Oooh, possible, I'll just nod my head and say yes. He was there. And he was in the water course, out of my view. So I went to the edge and I started filming away, GoPro going, and I had my camera on a tripod. And I was filming away and this particular time the volcano was so active. The lava lake was a lot higher than usual. And it was just like this angry. We were talking about different personalities. She was very angry. And I was watching her bubble and trying to get this footage. And I just heard this whooshing sound as the lava went up, that dropped and then it spat out and shot spatter over me. And it was enough time for me to realize what was happening. And I thought, 'Oh, great, this is going to hurt,' and it went flying over me. I only got hit with one small bit of spatter and it hit my hand and because of the sweat, it just bounced off and felt like a mosquito sting. And I was half expecting, you know, it to burn through my my bag and my my shirt. And it missed me.

Chion Wolf  18:30

I saved the, maybe the hardest question, for the end. Which of the 16 volcanoes that you photographed was the most freakin awesome?

Brad White  18:45

The most fricking, did I get that accent right now? The most frickin'

Chion Wolf  18:50

Frickin'. Yeah, that's it. Okay. You can do frickin' or freakin'. There's no r rolling.

Brad White  18:56

Okay, the most amazing volcano that I had ever been inside was Nyiragongo. And that is over 500 meters inside to get to that crater floor. And I made that dissent twice. It was awe-inspiring, the power. It was the the largest volcano or the, I think the largest in circumference in the world that was still active. And there were like three different levels to the volcano when you're inside it, and to be the only one there. The adrenaline going through. It was an amazing experience. I tried to describe that I was walking over thin crust of lava. And some of that is breaking underfoot. It's so hard to explain.

Chion Wolf  19:56

But we know what it smells like.

Brad White  19:57

We do, and that volcano, you know, others had been there in the past. And so in that aspect, it wasn't a unique place I've been to. But, you know, having such a difficult place to get to, you know, to get to the Congo, we had to fly into Ethiopia. And then we had to go through the border and pay a lot of money to be there, we'd have a lot of fixes. We had hip safety, you know, a security team, just to get there, the United Nations. They helped us to a certain point, we had some very crazy Ukrainian pilots who tried to fly us up. And one thing you don't want is a whiteout when you're flying near a volcano, and there was apparently a lot of chatter in the cockpit talking about where we are and what we're doing. And we came out of that unscathed. And there were rebels out there. United Nations were protecting the population. So it was a very difficult place to get to. The first time I went to the Congo, I said, I'd never ever do it again. The second time, I was like, 'why am I here?' But that particular time was when I was able to get inside the volcano. Get some amazing footage.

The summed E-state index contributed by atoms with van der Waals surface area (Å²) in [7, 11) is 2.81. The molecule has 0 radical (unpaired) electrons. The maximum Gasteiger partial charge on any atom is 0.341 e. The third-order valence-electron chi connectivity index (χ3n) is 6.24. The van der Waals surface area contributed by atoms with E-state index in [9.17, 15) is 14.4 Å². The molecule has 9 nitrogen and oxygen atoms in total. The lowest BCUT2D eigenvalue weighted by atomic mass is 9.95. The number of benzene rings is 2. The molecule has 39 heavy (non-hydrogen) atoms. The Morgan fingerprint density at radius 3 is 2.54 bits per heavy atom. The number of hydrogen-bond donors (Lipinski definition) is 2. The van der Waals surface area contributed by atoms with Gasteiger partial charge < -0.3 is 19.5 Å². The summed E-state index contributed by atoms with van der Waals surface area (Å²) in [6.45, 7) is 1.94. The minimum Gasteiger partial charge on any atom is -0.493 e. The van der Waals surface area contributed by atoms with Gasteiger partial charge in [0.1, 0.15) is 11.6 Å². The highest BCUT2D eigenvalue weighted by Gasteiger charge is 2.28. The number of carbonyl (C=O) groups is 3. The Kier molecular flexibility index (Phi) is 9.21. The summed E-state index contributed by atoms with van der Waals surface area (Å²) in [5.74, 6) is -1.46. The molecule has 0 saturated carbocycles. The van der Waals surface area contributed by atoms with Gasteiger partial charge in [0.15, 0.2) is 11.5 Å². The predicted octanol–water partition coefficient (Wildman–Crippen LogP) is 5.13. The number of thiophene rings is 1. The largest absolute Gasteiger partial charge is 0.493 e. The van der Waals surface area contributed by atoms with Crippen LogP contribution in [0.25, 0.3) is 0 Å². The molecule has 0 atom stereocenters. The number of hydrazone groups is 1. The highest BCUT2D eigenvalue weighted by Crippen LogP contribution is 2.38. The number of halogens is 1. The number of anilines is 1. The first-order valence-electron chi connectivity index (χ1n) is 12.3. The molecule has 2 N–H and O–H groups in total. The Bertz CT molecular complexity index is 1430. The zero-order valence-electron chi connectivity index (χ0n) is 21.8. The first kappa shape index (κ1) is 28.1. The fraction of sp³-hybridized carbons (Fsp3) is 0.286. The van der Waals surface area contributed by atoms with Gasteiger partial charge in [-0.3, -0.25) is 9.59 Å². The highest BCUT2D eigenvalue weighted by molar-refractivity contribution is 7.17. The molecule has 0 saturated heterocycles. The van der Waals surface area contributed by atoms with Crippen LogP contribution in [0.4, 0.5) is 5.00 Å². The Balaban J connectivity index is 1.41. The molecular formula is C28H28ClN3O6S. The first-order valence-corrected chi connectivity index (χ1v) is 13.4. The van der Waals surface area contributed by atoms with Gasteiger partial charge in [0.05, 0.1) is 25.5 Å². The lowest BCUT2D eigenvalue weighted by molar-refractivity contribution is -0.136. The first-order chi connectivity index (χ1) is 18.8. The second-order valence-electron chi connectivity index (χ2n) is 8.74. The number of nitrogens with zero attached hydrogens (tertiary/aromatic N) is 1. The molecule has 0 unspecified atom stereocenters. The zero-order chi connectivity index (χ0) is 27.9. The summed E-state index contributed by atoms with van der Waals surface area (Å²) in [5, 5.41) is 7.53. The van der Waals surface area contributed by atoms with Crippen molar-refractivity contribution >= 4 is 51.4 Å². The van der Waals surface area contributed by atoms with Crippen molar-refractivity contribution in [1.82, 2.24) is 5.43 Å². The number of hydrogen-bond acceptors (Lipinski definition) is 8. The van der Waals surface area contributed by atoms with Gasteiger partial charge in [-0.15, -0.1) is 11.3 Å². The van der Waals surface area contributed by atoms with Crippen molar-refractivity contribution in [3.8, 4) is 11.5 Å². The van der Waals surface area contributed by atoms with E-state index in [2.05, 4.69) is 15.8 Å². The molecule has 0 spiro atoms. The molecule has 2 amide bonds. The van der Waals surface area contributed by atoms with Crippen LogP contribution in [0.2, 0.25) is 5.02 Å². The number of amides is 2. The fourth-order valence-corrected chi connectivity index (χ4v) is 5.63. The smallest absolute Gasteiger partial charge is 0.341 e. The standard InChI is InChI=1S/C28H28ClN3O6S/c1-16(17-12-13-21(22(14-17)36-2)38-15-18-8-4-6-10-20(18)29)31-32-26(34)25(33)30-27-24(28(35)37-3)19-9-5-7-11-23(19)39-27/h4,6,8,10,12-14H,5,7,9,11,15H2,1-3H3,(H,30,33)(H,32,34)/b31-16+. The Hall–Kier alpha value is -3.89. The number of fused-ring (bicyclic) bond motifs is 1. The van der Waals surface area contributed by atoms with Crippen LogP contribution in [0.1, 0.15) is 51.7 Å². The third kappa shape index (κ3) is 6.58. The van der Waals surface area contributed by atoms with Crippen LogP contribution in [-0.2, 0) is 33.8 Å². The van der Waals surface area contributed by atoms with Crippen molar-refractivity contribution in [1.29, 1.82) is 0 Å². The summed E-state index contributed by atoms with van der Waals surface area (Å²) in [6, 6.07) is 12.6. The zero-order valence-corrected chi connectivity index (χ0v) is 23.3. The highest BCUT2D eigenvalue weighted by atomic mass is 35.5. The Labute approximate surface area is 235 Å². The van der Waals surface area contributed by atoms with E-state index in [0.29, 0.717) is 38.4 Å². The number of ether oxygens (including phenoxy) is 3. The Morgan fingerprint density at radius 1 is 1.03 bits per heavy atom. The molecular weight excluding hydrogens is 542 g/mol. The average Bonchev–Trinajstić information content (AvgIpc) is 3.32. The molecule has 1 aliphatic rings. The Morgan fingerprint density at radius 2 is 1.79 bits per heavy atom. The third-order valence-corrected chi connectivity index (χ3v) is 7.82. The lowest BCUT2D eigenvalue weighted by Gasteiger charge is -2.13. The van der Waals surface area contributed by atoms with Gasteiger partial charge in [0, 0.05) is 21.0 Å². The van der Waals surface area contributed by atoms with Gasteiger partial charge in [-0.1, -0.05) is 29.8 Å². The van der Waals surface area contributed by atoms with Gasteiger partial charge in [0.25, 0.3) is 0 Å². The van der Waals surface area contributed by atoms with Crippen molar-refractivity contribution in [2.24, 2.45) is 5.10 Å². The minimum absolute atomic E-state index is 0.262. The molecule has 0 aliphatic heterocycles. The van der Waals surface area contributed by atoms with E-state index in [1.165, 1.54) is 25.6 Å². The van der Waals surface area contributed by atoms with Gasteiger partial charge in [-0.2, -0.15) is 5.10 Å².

Chion Wolf  21:13

Whakawhetai, Brad White.

Brad White  21:19

I love that. Whakawhetai. Thank you, Chion.

Chion Wolf  21:24

We'll have links to some of Brad's beautiful photos at ct public.org/audacious. When we get back, why did Leif Karlstrom and his team turn 10 years of volcanic data into music.

Leif Karlstrom  21:37

We're trying to piece together a story. So listening to it sometimes gives you new insights as to what practices might be responsible for the signals you see.

Chion Wolf  21:48

Plus, one pizza chef became inspired to move his kitchen into a location with a little more heat.

David Garcia (interpreted by Miguel Martinez)  21:54

It started when I saw the volcano to begin with. So one day, I decided something beautiful can happen here.

Chion Wolf  22:02

I'm Chion Wolf, this is Audacious. Stay here.

Music  22:10

Chion Wolf  22:25

This is Audacious. I'm Chion Wolf. Today we're meeting people who take their love of volcanoes to new heights or depths. Later, you'll meet a guy who cooks pizzas in a volcanic cave. But right now, I want you to relax. Take a deep breath. And listen to what 10 years of one volcano's activity data sounds like, condensed into a three-minute long song. It's called Hotel Kīlauea. Leif Karlstrom is a volcanologist musician, and associate professor of Earth Sciences at the University of Oregon. And this music is thanks to him and his team at the Volcano Listening Project. Leif got the idea after talking with Ben Holtzman, a colleague who was producing music-like audio from recordings of earthquakes. Now when you think about the sounds a volcano makes, rumblings, spurting, lava flow probably come to mind. But that's not exactly what you're hearing. So what kind of sounds is he interpreting here? So of

Leif Karlstrom  23:49